A man stood upright by the peaked bows, middle-aged, erect and rather noble. He gave the gondolier some money and stepped daintily onto the pavement.

‘You’re lost, madame,’ he said in good English. ‘No worry. This is Venice. Most people are one way or another.’

He wore a long black cloak and was handsome in a striking old-fashioned way. Flowing silver hair, a mobile, almost feminine face, and very bright, alert eyes.

‘I’m looking for the hotel Casanova di Casanova,’ she said straight out. ‘Do you know it?’

‘Of course.’

He came and stood next to her, dusting down his cloak.

‘My name’s Jack Newhouse,’ he said. ‘I really need a coffee. There’s a place near here.’

Coffee. The very idea of a hot cappuccino on a freezing day like this…

‘Find me my hotel, Mr Newhouse, and I’m buying.’

‘Agreed. Miss…’

‘Francesca Malahide,’ she volunteered, without quite knowing why.

‘What a beautiful name. Do you know?’ He laughed. ‘That’s my hotel too.’

They went to a tiny café near the Accademia museum and it was the best cappuccino she’d ever tasted. Then at Jack’s suggestion — he would be addressed by his first name only and was the easiest and most agreeable of companions — they walked round to a wide pavement which led to the very tip of Dorsoduro.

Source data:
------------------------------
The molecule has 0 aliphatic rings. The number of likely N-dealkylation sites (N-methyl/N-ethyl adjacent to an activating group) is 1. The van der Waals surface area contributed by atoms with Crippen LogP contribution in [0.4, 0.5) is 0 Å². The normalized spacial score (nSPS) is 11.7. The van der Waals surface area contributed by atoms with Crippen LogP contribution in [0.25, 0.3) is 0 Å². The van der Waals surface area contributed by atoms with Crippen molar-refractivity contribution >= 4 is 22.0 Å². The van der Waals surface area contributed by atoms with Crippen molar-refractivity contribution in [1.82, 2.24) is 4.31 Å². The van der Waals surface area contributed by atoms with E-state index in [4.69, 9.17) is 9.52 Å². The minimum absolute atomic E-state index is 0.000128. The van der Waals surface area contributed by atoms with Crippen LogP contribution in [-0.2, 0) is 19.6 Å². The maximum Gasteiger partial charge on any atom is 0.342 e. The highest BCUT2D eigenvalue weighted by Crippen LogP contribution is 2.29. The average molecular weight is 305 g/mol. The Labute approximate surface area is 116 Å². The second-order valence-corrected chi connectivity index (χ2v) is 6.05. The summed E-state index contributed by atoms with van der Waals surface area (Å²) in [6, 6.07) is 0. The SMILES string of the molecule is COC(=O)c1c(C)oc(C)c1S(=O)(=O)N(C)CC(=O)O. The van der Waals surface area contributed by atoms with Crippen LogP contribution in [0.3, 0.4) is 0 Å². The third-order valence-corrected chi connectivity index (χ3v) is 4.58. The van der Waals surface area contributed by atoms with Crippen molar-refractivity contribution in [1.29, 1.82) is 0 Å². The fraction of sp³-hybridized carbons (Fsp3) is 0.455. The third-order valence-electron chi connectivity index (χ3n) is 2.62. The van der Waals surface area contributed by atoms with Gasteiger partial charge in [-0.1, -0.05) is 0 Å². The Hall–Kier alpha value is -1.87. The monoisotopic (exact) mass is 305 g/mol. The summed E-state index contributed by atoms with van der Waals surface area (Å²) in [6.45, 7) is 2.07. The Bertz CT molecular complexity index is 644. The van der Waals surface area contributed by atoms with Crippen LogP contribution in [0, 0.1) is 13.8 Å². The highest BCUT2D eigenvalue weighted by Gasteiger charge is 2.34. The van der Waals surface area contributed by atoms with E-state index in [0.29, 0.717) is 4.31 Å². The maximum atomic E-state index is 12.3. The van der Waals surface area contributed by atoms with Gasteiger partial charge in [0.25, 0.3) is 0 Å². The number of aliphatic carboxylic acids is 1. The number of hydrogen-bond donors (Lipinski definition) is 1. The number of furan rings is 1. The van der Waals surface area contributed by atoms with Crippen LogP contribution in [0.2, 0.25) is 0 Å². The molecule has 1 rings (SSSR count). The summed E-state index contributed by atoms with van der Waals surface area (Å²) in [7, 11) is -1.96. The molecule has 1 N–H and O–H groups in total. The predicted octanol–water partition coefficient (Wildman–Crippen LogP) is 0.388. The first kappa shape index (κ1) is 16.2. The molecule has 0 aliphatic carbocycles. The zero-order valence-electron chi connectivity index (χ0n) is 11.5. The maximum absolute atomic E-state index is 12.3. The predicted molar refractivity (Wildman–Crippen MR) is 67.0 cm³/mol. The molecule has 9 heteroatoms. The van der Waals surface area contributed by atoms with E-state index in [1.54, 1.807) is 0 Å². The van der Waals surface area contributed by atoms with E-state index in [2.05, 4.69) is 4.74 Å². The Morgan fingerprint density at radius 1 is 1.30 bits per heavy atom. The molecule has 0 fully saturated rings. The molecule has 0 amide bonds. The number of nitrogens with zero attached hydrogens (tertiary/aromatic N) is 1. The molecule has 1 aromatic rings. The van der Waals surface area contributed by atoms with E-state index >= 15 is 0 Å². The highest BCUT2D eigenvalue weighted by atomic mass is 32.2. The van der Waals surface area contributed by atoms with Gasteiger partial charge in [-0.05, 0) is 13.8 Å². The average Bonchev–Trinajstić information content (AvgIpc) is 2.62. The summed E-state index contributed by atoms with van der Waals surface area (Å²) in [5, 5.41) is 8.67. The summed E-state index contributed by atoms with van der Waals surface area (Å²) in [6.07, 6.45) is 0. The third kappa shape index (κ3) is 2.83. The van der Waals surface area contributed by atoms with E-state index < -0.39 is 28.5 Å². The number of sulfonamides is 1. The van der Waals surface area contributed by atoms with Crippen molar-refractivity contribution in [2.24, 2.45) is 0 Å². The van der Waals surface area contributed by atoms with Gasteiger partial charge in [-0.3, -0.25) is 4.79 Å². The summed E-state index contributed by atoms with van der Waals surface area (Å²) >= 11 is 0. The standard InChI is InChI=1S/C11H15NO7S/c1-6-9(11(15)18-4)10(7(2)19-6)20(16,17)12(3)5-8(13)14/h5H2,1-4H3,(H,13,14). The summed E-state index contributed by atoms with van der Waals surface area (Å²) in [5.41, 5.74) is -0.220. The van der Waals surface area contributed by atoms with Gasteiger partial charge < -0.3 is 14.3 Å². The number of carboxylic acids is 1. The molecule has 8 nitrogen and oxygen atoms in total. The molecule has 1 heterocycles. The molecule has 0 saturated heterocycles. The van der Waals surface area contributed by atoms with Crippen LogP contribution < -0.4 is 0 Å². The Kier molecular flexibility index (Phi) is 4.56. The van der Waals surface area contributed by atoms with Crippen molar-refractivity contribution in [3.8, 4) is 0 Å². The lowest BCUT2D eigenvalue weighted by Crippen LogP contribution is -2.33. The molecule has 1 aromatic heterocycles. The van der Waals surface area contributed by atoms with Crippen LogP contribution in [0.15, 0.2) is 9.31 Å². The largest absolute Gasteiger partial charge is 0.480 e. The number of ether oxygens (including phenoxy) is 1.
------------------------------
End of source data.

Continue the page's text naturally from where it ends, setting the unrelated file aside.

Fog horns sounded out of the grey nothingness. Pale spires rose from the bank of cloud that covered the Basin of St Mark. And Jack Newhouse talked of Venice, of artists and musicians, celebrities and scoundrels. Of the prisons where the Doge kept his enemies, the church where Vivaldi’s orchestra of orphans used to play, and how Katharine Hepburn once fell into the San Trovaso canal.

‘Are you from here, then?’ she asked a little later as he held open the door to an elegant bar housed in what seemed to be an old salt warehouse overlooking the water.

‘Venice is an imaginary place in all honesty,’ he answered with a wink. ‘Since we all have imaginations, there’s a little bit of it in all of us. Even you.’

‘Well I don’t…’

But by then he was shooing her to a table and ordering what he said was the perfect drink to enjoy on a chill afternoon like this, with the light fading and the salty air of the lagoon seeping through the vast shiny windows.

Spritz. It was a bright red colour, Campari, prosecco, soda water, an olive and a slice of orange.

‘This is the drink for Venice,’ he advised. ‘Anywhere else and it tastes disgusting.’